• Doctor Who has been doing this, most obviously since the new series started in 2005. Game show controlling Daleks, Cybermen and Daleks invading Earth, The Master seizing control of Earth and decimating the population, Daleks again, this time attempting to destroy the universe, Time Lords returning and attempting to end time... then, not just time ending, but making it so that nothing even existed in the first place. The sixth season finale features the (almost) final death of the Doctor, which is arguably worse than the universe not existing.
  • Supernatural starts with the boys hunting monsters and ghosts, which leads to them hunting demons, which are the strongest foes they face for a while. As the demons they face keep getting more and more powerful, eventually angels enter the mix, and somewhat surprisingly, they're not all friendly. Of course, Satan is a bit of a pain in the ass later, and most recently, this has all been taken to its logical conclusion with the newest Big Bad being somewhere around Death and God's level in terms of power.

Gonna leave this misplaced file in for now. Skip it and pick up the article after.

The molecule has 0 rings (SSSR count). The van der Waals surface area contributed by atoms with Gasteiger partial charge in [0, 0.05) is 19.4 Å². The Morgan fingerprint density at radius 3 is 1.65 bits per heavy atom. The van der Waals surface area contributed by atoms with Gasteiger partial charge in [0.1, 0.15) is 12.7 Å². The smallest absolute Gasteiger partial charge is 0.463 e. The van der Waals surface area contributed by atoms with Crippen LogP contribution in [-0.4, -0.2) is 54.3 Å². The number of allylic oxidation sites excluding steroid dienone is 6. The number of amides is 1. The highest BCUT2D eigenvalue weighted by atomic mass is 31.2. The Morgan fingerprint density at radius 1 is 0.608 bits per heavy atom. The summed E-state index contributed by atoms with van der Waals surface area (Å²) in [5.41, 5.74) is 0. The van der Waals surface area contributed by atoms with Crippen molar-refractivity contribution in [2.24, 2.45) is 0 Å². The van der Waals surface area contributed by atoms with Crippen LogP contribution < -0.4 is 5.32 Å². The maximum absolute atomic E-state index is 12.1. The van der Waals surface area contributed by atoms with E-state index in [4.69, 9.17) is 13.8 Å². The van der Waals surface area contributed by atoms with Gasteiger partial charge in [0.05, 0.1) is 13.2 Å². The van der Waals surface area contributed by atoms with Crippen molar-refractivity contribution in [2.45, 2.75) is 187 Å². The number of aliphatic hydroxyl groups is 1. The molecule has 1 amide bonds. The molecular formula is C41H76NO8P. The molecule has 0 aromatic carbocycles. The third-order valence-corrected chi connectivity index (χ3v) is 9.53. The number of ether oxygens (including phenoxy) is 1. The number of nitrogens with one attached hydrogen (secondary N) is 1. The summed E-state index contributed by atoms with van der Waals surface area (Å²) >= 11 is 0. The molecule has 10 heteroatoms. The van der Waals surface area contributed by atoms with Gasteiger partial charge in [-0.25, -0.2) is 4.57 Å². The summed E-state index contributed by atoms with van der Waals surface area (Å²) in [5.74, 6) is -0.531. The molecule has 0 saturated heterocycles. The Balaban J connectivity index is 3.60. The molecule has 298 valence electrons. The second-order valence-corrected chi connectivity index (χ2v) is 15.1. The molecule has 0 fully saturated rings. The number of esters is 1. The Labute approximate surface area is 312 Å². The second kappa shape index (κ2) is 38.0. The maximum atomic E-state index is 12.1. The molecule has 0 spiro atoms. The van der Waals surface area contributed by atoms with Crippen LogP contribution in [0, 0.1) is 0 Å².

• Haven ran into this in its later seasons. It originally started out as the story of Audrey Parker, a cop who is stuck in the town of Haven, Maine and helps the Troubled townspeople, all while trying to piece together the mystery of her past and who exactly the Colorado Kid is. As the seasons go on, Audrey has to deal with cosmic entities, reincarnation, and The End of the World as We Know It. More specifically, she finds out that she is immortal and constantly returns to the town of Haven every 27 years, after which she goes into a magical barn and takes the Troubles with her. Unfortunately, things get messed up and she can no longer do so. Then she finds out that she's actually the reincarnation of Mara, an evil Cosmic Entity who created the troubles and who was punished by being forced to help the Troubled. They end up dealing with her lover, William, before having to deal with Mara herself, who unleashes all sorts of Troubles on the town. The final season is Audrey dealing with Mara's father, a Satanic Archetype who cuts Haven off from the rest of the world, wipes everyone's memories of its existence, and almost destroys the world.